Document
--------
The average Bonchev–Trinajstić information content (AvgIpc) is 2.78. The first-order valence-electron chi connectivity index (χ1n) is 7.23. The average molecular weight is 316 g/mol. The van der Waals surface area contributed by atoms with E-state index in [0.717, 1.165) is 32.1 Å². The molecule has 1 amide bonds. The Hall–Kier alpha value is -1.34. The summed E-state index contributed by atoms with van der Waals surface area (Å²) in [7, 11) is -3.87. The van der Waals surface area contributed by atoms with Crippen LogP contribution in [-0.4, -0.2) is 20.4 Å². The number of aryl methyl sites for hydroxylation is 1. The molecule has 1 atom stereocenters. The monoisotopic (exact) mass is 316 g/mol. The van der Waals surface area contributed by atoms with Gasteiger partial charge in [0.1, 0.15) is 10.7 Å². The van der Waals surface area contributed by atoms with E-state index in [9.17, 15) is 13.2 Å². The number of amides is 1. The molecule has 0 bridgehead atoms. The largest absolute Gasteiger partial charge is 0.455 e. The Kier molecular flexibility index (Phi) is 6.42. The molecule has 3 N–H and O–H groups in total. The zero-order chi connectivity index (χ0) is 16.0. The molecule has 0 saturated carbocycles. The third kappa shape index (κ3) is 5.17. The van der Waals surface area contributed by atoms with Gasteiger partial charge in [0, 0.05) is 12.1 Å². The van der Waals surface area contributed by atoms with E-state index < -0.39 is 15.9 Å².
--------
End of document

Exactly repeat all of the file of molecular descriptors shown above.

The average Bonchev–Trinajstić information content (AvgIpc) is 2.78. The first-order valence-electron chi connectivity index (χ1n) is 7.23. The average molecular weight is 316 g/mol. The van der Waals surface area contributed by atoms with E-state index in [0.717, 1.165) is 32.1 Å². The molecule has 1 amide bonds. The Hall–Kier alpha value is -1.34. The summed E-state index contributed by atoms with van der Waals surface area (Å²) in [7, 11) is -3.87. The van der Waals surface area contributed by atoms with Crippen LogP contribution in [-0.4, -0.2) is 20.4 Å². The number of aryl methyl sites for hydroxylation is 1. The molecule has 1 atom stereocenters. The monoisotopic (exact) mass is 316 g/mol. The van der Waals surface area contributed by atoms with Gasteiger partial charge in [0.1, 0.15) is 10.7 Å². The van der Waals surface area contributed by atoms with E-state index in [9.17, 15) is 13.2 Å². The number of amides is 1. The molecule has 0 bridgehead atoms. The largest absolute Gasteiger partial charge is 0.455 e. The Kier molecular flexibility index (Phi) is 6.42. The molecule has 3 N–H and O–H groups in total. The zero-order chi connectivity index (χ0) is 16.0. The molecule has 0 saturated carbocycles. The third kappa shape index (κ3) is 5.17. The van der Waals surface area contributed by atoms with Gasteiger partial charge in [0, 0.05) is 12.1 Å². The van der Waals surface area contributed by atoms with E-state index < -0.39 is 15.9 Å².